433. Use of Web-Based Influenza Surveillance System for Seasonal and Novel (H1N1) Influenza Activity
Session: Poster Session: Hospital-acquired and Transplant Infections
Friday, October 30, 2009: 12:00 AM
Room: Poster Hall A
Background: A gap in influenza surveillance exists in those with minor influenza-like illness (ILI) symptoms who may not contact the health care system. This gap may also exist during an influenza pandemic, especially when access to an overburdened health care system is limited. The Maryland Resident Influenza Tracking Survey (MRITS), a web-based surveillance tool, was implemented during the 2008-09 influenza season. The incidence of ILI is nationally reported through the health care system via the U.S. Outpatient Influenza-like Illness Surveillance Network (ILINet). The MRITS was extended beyond the end of the seasonal influenza surveillance period in order to capture community trends of novel H1N1 flu symptoms during a time when limited statewide laboratory testing was available.
Methods: A web-based survey was created to enroll Maryland residents. Those enrolled provided non-identifying demographic data: month/year of birth, county of residence, influenza vaccine status, and e-mail address. Each week, participants received a link to a secure on-line form for reporting any ILI symptoms (fever, cough, sore throat) or influenza vaccination. The data collected were analyzed and compared with ILINet and other surveillance data. Response characteristics during seasonal influenza and novel influenza periods were compared.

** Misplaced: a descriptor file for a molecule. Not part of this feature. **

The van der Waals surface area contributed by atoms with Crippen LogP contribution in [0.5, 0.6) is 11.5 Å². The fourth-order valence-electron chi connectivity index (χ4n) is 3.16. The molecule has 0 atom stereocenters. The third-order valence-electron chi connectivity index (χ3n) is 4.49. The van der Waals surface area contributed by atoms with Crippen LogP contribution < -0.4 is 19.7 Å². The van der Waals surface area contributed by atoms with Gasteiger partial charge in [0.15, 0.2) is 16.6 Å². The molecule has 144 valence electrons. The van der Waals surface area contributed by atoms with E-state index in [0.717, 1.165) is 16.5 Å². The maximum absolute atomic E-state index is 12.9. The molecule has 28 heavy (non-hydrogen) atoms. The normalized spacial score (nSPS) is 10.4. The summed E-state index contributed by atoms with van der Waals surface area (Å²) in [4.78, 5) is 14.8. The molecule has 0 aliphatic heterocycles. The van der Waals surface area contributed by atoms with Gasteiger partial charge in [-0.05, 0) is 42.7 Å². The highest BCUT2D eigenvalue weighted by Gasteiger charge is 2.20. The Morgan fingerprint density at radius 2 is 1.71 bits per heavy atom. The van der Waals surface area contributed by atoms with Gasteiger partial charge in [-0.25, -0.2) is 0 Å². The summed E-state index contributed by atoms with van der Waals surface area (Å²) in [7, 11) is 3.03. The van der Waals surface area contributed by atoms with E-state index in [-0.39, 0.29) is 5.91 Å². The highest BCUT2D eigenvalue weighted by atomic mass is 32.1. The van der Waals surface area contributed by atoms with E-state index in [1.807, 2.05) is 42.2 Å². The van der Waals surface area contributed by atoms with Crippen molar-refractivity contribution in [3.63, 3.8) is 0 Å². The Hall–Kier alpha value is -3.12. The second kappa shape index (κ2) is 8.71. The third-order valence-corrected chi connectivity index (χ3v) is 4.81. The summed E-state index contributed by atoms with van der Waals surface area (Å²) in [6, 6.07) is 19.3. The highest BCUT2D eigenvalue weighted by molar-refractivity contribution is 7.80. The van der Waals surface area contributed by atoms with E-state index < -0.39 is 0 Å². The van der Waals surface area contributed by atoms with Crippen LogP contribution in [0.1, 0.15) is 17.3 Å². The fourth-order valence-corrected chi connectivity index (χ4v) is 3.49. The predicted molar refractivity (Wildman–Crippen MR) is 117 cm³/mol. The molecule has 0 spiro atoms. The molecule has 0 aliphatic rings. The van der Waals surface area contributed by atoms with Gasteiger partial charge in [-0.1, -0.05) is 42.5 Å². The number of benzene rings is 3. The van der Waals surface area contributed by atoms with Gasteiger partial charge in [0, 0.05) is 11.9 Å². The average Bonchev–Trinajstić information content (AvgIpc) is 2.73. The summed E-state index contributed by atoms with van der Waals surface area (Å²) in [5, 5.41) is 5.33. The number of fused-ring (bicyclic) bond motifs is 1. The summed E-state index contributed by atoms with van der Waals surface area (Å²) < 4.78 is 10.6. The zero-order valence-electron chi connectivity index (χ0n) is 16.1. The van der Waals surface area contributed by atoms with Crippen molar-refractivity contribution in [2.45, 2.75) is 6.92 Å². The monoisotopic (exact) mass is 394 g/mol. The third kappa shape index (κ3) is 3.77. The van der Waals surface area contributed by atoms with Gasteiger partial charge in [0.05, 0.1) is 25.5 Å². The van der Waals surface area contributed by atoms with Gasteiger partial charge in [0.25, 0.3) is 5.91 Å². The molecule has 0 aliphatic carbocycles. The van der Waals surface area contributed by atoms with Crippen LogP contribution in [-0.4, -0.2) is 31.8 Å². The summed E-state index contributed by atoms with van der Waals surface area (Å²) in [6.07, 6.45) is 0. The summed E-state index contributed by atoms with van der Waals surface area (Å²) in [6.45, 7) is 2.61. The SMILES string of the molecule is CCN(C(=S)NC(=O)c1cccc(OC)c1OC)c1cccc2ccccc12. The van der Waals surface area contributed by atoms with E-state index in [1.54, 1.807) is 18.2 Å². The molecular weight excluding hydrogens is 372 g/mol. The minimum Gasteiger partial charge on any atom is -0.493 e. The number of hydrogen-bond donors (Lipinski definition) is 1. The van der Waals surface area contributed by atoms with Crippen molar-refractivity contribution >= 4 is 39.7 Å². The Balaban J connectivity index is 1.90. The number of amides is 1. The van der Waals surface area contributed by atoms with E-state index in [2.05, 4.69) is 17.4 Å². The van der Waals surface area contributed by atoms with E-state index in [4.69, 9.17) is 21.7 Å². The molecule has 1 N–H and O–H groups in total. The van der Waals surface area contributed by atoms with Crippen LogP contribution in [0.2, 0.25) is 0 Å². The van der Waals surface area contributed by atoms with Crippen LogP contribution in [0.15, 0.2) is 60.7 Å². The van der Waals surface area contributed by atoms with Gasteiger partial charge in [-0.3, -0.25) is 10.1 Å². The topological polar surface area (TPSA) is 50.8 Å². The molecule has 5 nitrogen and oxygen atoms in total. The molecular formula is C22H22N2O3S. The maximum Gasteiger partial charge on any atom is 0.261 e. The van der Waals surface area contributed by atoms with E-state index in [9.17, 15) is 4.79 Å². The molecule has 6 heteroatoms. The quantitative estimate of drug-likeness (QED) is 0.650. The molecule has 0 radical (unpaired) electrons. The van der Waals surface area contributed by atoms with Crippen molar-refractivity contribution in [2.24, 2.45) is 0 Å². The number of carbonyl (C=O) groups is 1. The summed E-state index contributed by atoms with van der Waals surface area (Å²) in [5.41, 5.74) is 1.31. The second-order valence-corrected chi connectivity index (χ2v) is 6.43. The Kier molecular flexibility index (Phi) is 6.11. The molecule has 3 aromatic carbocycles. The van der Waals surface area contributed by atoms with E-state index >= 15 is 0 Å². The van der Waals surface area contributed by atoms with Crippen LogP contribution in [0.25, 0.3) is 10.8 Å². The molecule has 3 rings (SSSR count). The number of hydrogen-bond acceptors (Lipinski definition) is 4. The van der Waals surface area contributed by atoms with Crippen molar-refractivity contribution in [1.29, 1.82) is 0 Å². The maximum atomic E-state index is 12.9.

Results: The proportion of participants reporting ILI ranged from 0.5% to 4.2%, peaking on week ending February 21, 2009. The proportion of ILI visits to ILINet providers ranged from 2.1% to 16.1%, peaking a week later. The weekly ILI proportions for both systems followed similar trends during the influenza season. The response proportion was consistently above 45% each week and as high as 85%. During the novel H1N1 influenza situation trends in ILI proportions mirrored each other in both systems.
Conclusion: MRITS trends closely matched trends in ILINet and laboratory reporting in both seasonal and novel influenza periods. During the novel H1N1 situation, MRITS continued to be a surrogate of more formalized statewide surveillance methods, and could be expanded to other public health surveillance efforts.
David Blythe, MD, MPH, Rene Najera, MT, MPH2, Dale Rohn, MPH2, Lucy Wilson, MD2 and  R. F. Najera, None..
L. Wilson, None..
D. Blythe, None..
D. Rohn, None., (1)Maryland Department of Health and Mental Hygiene, Baltimore, MD